At Montiers, after 36 days of rain, supplies were almost exhausted. Only flour, lard and sugar remained. Ensign Margaret Sheldon, from the Chicago slums made a suggestion which was to go down in history. “Why don’t we make them doughnuts?” They had no rolling pins or cake cutters and gales had blown down their tent but Salvationists thrive on challenges. Along with Ensign Helen Purviance, Margaret Sheldon crouched in the rain to prepare the dough. An empty bottle did duty as a rolling pin and in place of a cutter they used a knife to twist the doughnuts into shape. The first doughnuts cooked over a wood fire were triumph of improvisation.
On the first day they served up some 150 doughnuts. The following day’s batch topped 300. The traditional hole was being punched out with the inner tube of a coffee percolator. The doughnuts made by The Salvation Army Lassies were an instant success with the troops. Some of those troops lining up for hours in appalling conditions for their daily supply. Soon the troops came to realize that even in the firing line The Salvationists would not neglect them.
When Lassies like Ensign Florence Turkington crawled under shell fire to deliver
coffee and doughnuts to troops in the trenches, letters praising the work of The Salvation Army began flooding back home. Overnight the bewildered lassies found themselves national heroines. While often in great danger, the Salvationists displayed tremendous courage. At Baccarat they worked so close to the German lines that they couldn’t even whisper for fear of being heard by the listening posts. The sermon that came with the coffee and doughnuts was a friendly squeeze on the shoulder. The Doughnut became a symbol of The Salvation Army in the U.S.A. Outside many of The Army rest rooms and hostels were hung giant “doughnuts”. The Salvation Army, by selfless example, had won the hearts of a nation. At the end of the war the American people subscribed an unprecedented 13 million dollars to meet the debts incurred by The Salvation Army in its’ war work.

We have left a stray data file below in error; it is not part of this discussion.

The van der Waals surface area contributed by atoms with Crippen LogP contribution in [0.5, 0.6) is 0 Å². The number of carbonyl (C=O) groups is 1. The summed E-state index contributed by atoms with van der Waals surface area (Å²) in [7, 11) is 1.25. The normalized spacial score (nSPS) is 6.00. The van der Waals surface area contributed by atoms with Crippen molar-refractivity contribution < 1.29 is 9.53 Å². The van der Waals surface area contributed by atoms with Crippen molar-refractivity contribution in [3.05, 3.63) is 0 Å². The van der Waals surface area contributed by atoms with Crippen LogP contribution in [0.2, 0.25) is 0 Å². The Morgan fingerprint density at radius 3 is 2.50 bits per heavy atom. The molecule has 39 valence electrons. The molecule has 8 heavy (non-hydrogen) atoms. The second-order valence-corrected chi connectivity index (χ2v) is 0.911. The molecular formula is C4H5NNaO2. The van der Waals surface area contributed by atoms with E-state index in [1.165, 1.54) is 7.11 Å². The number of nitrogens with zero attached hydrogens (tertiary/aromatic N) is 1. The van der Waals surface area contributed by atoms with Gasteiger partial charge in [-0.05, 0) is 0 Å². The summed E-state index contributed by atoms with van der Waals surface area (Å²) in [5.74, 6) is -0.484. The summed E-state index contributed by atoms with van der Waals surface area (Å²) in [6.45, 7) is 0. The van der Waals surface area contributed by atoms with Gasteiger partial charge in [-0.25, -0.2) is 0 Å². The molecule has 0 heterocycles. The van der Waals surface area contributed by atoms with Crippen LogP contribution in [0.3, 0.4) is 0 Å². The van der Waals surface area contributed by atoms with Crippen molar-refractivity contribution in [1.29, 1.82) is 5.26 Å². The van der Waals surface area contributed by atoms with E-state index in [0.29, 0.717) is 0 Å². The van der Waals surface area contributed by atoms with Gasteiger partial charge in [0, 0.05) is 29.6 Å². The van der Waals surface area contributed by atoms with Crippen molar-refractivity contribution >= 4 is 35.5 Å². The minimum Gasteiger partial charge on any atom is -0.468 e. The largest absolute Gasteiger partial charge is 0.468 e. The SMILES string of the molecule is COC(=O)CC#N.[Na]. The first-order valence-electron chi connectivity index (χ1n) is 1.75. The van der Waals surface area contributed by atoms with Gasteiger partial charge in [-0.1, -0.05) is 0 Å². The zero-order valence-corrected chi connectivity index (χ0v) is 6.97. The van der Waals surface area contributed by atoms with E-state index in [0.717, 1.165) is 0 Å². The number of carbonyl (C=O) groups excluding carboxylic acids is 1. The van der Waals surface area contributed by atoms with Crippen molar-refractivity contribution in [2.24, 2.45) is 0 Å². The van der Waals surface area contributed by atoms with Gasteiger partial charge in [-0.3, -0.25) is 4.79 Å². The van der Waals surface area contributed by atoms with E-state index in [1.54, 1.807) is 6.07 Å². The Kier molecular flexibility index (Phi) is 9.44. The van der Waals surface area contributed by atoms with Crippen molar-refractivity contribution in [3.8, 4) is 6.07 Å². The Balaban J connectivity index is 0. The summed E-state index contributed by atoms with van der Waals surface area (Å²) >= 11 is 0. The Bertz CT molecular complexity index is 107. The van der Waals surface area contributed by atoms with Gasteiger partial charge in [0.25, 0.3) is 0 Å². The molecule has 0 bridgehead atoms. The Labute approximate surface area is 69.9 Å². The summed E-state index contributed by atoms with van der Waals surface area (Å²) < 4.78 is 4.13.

The Original recipe for donuts as made by the Salvation Army Lassies in WWI
Why not try them as a fundraiser for your corps?
WWI Donut Recipe – Makes approximately 15 – 20 donuts
4 cups plain flour
1½ tsp salt
½ tsp butter
4 tsp baking powder
1 cup sugar
1 cup milk
¼ tsp cinnamon
¼ tsp nutmeg
Method:Put flour in shallow pan, add salt, baking powder, and Sugar.
Rub in butter with fingertips.
Add the well beaten egg and milk and stir thoroughly.
Toss on floured board, roll to one-fourth inch in thickness, shape, fry, and drain.
No where does it say what to do with the cinnamon and nutmeg.
When I made them I mixed it with super fine (caster) sugar and used it to ‘dust’ the donuts with after they were cooked.
Much to my surprise these turned out very well and taste pretty good!!